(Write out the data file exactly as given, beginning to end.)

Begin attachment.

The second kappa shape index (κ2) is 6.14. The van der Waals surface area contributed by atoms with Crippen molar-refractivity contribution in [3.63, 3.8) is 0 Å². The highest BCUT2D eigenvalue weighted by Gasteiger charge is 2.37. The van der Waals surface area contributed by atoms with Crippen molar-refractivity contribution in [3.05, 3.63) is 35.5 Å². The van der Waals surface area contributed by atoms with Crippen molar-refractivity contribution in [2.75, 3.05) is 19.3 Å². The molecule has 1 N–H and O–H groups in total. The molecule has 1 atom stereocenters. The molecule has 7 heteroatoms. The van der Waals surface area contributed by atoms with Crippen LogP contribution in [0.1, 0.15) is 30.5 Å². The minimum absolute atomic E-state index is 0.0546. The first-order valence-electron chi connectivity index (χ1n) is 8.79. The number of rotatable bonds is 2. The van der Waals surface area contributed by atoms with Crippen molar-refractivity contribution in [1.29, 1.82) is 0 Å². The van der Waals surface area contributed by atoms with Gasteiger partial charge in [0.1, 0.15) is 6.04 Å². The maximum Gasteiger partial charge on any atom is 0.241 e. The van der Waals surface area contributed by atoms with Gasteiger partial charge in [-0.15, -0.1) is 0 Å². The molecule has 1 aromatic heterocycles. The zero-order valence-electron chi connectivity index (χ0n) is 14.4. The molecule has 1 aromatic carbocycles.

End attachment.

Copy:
The second kappa shape index (κ2) is 6.14. The van der Waals surface area contributed by atoms with Crippen molar-refractivity contribution in [3.63, 3.8) is 0 Å². The highest BCUT2D eigenvalue weighted by Gasteiger charge is 2.37. The van der Waals surface area contributed by atoms with Crippen molar-refractivity contribution in [3.05, 3.63) is 35.5 Å². The van der Waals surface area contributed by atoms with Crippen molar-refractivity contribution in [2.75, 3.05) is 19.3 Å². The molecule has 1 N–H and O–H groups in total. The molecule has 1 atom stereocenters. The molecule has 7 heteroatoms. The van der Waals surface area contributed by atoms with Crippen LogP contribution in [0.1, 0.15) is 30.5 Å². The minimum absolute atomic E-state index is 0.0546. The first-order valence-electron chi connectivity index (χ1n) is 8.79. The number of rotatable bonds is 2. The van der Waals surface area contributed by atoms with Crippen molar-refractivity contribution in [1.29, 1.82) is 0 Å². The van der Waals surface area contributed by atoms with Gasteiger partial charge in [0.1, 0.15) is 6.04 Å². The maximum Gasteiger partial charge on any atom is 0.241 e. The van der Waals surface area contributed by atoms with Gasteiger partial charge in [-0.15, -0.1) is 0 Å². The molecule has 1 aromatic heterocycles. The zero-order valence-electron chi connectivity index (χ0n) is 14.4. The molecule has 1 aromatic carbocycles.